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Murray–Darling Basin drought update

10 September 2019

Bushfires in the Pilliga, NSW - image sourced from NSW DPI via Flickr (CC-BY)
Bushfires in the Pilliga. Source: NSW DPI Flickr stream (CC-BY)

The Murray─Darling Basin has been in drought for some time. Drought is a significant issue for the Basin and continues to impact on its environment, industries and communities.

This update provides high-level information on the status of the Basin, with links through to more detailed reports and external websites. This update does not replace any state government alerts and updates.

The Bureau of Meteorology climate outlook for September to November 2019 indicates a drier than average spring is likely for most of Australia. This is being driven by positive Indian Ocean Dipole (IOD) conditions, which often result in below average rainfall for much of central and southern Australia during winter-spring. The positive IOD is likely to be the dominant climate driver for Australia during the next three months.

Updates on environmental watering activity during winter and spring 2019 are available from the Commonwealth Environmental Water Office website.

Rainfall and river flows

The recent trend of rain in the south and dry conditions in the northern Basin continued, although some areas in the Basin’s far north received light falls with the highest falls – up to 15 mm – recorded in Queensland’s Darling Downs. Western and central areas of the Basin recorded no rain during the last fortnight.

The early start to the fire season in northern New South Wales and southern Queensland has been influenced by the drought. Vegetation and any remaining grass cover are tinder dry, and a lack of water makes fighting fires even more difficult. For bushfires information, visit the Queensland Rural Fire Service Current Bushfires site, or the NSW Rural Fire Service Fires near me site.

Rainfall in the southern Basin was heaviest in the Victorian Alps, with the highest weekly rainfall of 31 mm recorded at Falls Creek – the following maps show rainfall across the Basin for the previous two weeks to 9 September.

The Bureau of Meteorology reports that rainfall was 71% below the Basin’s long-term average for August and the 8th lowest on record (and the lowest since 2006). Scattered areas of the Basin – such as eastern South Australia and the central west of New South Wales – received their lowest rainfall on record during August.

As a consequence, the Murray River system inflows for August 2019 remained quite low, about 530 GL which is less than half of the median inflow for August. River flows in the upper tributaries of the Murray River system continued to recede during the last fortnight.

BOM rainfall totals for the previous two week period

Murray–Darling Basin rainfall for the weeks ending 2 and 9 September 2019. Source: Bureau of Meteorology

BoM Rainfall anomaly August 2019

Rainfall deciles August 2019. Source: Bureau of Meteorology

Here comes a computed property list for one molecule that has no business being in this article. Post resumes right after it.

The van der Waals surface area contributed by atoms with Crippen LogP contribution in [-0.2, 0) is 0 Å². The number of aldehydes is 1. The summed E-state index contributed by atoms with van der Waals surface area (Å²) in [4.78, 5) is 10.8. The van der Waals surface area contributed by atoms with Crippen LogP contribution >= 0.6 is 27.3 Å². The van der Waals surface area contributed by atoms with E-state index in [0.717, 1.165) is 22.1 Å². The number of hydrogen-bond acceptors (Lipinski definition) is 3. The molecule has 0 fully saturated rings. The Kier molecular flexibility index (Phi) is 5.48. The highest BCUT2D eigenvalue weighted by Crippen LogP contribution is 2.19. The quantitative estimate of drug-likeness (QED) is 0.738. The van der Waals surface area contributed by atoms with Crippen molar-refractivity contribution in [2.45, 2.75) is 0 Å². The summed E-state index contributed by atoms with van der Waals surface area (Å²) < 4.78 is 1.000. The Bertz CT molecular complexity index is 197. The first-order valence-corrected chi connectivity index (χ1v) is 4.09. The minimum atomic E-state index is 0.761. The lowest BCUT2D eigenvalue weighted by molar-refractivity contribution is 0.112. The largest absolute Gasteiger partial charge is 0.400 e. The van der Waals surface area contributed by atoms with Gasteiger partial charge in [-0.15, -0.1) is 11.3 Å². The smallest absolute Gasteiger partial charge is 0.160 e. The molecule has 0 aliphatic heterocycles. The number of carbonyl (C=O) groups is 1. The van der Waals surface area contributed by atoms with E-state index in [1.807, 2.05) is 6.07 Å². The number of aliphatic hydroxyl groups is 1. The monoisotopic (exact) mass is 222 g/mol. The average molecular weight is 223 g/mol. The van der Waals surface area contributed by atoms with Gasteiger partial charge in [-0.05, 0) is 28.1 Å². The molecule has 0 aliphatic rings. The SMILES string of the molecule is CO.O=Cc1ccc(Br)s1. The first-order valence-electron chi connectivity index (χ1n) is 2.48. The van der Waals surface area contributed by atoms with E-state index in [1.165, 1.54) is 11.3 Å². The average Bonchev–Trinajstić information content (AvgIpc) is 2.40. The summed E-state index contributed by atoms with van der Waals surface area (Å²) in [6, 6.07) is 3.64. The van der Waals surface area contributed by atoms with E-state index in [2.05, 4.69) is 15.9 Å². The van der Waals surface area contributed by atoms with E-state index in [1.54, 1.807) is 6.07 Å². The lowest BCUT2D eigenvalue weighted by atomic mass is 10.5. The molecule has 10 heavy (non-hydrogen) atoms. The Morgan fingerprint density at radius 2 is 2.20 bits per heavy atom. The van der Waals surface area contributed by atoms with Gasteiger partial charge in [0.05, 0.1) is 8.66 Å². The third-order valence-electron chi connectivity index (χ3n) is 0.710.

The Bureau of Meteorology reports that the August average temperature for Australia was higher than average. Maximum temperatures were near average for the southern Murray-Darling Basin, whilst minimum temperatures were well below average for large areas of NSW, South Australia and northern Victoria, reflecting the generally clear and dry conditions experienced for much of August.

Areas of the northern Basin have experienced unseasonably high temperatures in recent days, exacerbating the difficulties faced in fighting bushfires.

BOM minimum and maximum temperature maps

Maximum and minimum temperature maps August 2019.  Source: Bureau of Meteorology

More information

Water quality

Continuing low rainfall across the Basin is affecting water quality. Water quality is continuously monitored, and some areas are on high alert level for blue-green algae.

New South Wales sites with blue-green algae red alert:
•    Lake Wetherell (Menindee Lakes).
Victorian sites with blue-green algae red alert:
•    Tullaroop Reservoir (Tullaroop Creek).

As part of drought contingency measures, WaterNSW has installed four temporary block banks across the Lower Darling below Pooncarie near Jamesville, below Burtundy near Ashvale, and upstream of Pooncarie at Court Nareen and Karoola. Water held in these pools will assist in maintaining supply to domestic, stock and permanent plantings along the Lower Darling. The MDBA continues to work with state authorities to manage water quality risks. These measures are expected to remain during the drought.

The risk of fish deaths due to drying pools, predicted high temperatures and potential water quality issues as warmer weather arrives, has seen the commencement of the relocation of native fish from the Darling River at Menindee, to downstream sections of the Lower Darling that offer a more secure habitat and provide the best chance for their survival. The NSW Department of Primary Industries is undertaking this relocation over two weeks to rescue as many fish as possible. These fish will be able to migrate upstream when Darling River flows increase. 

More information


Salinity refers to the concentration of salts in water or soil. High salinity can reduce crop yields, affect aquatic ecosystems and vegetation, and damage infrastructure.

Salinity is measured in EC (electrical conductivity) – the unit of measure used across the Basin is generally microSiemens per centimetre (μS/cm). A salinity level below 800 μS/cm is considered low salinity, however, plant and animal tolerances can range significantly with plant levels generally up to an extreme of 5,800 μS/cm (some plants and animals can cope with higher levels of salinity). By comparison, the salinity of seawater varies although 54,000 μS/cm is an approximate value.